Although cable labeling is not required by legal codes, the American National Standards Institute (ANSI) and the Telecommunications Industry Association (TIA) have issued a standard providing good industry practices for data centers and healthcare facilities, as well as for commercial and industrial uses in general. This standard for cable labeling is ANSI/TIA-606-B.
ANSI/TIA-606-B specifies industry standards for the labeling of cables and associated equipment. The standard covers many pieces of equipment, including the following:
Faceplates and outlets
Copper and fiber cable
Cabinets, patch panels, blocks, and racks
Cables between enclosures, racks, cabinets, and wall segments
Building-backbone cable and termination points
The objective is to have a clearly labeled system using a consistent and logical numbering scheme, with cables and equipment identified with easy-to-read labels that will last for the life of the cable.
Classes of Administration
The accompanying TIA-606-A standard establishes four classes of administrations, based on the size and complexity of the cabling system in the facility. The classes are:
Class 1 - facilities that have a single Equipment Room (ER) or Telecommunications Space (TS) and typically fewer than 100 users.
Class 2 - facilities that are within a single building, but may be served by multiple ERs within the single building. The system may be serving hundreds of users.
Class 3 - facilities with multiple buildings on a “campus,” typically serving a thousand or more users.
Class 4 - facilities with multiple campuses or multiple locations. Typically, there will be thousands of users.
The class will impact the information that must be included on a cable label. For example, in a Class 1 facility, a compliant label would not need to specify the ER (because there is only one ER in that facility.) As the complexity of the system increases, additional elements are included as a part of the identifier on the cable labeling.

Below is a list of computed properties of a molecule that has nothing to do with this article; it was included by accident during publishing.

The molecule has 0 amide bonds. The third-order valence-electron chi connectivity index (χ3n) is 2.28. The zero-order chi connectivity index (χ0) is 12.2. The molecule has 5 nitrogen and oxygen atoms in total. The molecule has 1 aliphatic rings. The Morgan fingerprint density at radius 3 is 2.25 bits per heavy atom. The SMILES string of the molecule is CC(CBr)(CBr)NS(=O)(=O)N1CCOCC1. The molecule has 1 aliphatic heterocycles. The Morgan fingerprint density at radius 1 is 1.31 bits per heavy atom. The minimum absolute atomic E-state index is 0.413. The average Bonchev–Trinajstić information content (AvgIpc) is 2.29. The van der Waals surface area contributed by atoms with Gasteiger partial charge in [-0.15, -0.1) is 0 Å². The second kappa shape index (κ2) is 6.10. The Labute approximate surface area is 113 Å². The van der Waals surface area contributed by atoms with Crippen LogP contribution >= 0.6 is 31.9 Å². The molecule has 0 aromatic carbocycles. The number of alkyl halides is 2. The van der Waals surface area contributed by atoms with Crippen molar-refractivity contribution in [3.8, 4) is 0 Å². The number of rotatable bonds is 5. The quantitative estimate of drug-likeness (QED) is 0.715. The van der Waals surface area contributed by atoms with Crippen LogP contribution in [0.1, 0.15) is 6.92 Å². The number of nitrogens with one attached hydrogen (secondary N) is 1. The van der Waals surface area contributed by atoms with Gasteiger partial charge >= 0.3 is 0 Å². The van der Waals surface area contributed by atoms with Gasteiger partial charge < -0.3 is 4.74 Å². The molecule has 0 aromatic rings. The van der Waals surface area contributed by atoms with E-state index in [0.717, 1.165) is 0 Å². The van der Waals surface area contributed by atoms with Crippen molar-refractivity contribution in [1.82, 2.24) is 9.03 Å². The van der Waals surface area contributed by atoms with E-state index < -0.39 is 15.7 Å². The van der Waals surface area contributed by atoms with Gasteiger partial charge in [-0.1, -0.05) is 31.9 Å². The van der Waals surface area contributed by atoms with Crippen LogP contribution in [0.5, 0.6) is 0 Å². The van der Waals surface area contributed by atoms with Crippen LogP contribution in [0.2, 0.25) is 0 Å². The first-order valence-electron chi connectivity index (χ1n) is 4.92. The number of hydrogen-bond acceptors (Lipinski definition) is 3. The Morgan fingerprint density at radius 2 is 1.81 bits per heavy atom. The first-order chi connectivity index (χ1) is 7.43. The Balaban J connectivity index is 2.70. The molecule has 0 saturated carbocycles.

Section 5.1.2 of TIA-606-B states that each horizontal cable should be labeled with the horizontal link identifier, within 300 mm (12 inches) of each end of the cable jacket. This allows a worker to easily follow the Information Transport System (ITS) from the data center to an individual work area, and vice versa. These labels should follow a prescribed format, which identify the specific cabinets, patch panels, and ports for both ends of the cable in question.
This type of cable labeling makes it easy to know the purpose of every cable and identify the location of both ends of the cable. Additional codes may be used for even larger facilities; for a class 3 facility, for example, a building code would be added before the cabinet location code to specify which building housed the cabinet.
A similar identification scheme is used for identifying face plates, outlets, cabinets, racks, and patch panels.
TIA-606-B recommends color coding, but does not require it, and the 606-B identification scheme is not dependent on color coding. However, color coding is useful for quickly identifying groups of cables, without having to read the individual identifiers on each cable.
Color coded cable labeling is typically done using labeling supplies like the DuraLabel Self-Laminating Wire Wraps. With these supplies, a variety of colors are available, allowing the color coding and identifier to be combined in a single, durable cable label.
Cable labeling without good record keeping can be a waste of time. Records can be take a form as simple as a spreadsheet, or a more elaborate database can be used. TIA-606-B provides a list of the recommended details that should be kept for each identifier, including information such as the cable type, color code used, outlet connector type, cable length, and the location of the outlet. Following the TIA-606-B requirements for record keeping will result in a system that can be understood by anyone in the future.
Using DuraLabel Printers
TIA-606-B also states that cable labels must be resistant to the environmental conditions they will be exposed to, and they must have a life that is at least equal to the life of the component they are identifying. This means you need to be using labeling supplies that get the job done right. With DuraLabel cable labeling supplies you'll have labels that withstand high and low temperatures, moisture, sunlight (UV), and other harsh conditions. That means that with just one cable labeling supplier, you can be assured your labels will meet all of the TIA 606-B requirements
Call 888.326.9244 today for more information about DuraLabel custom label printers and tough-tested supplies. Be sure to ask about the special DuraLabel wire and cable labeling kits.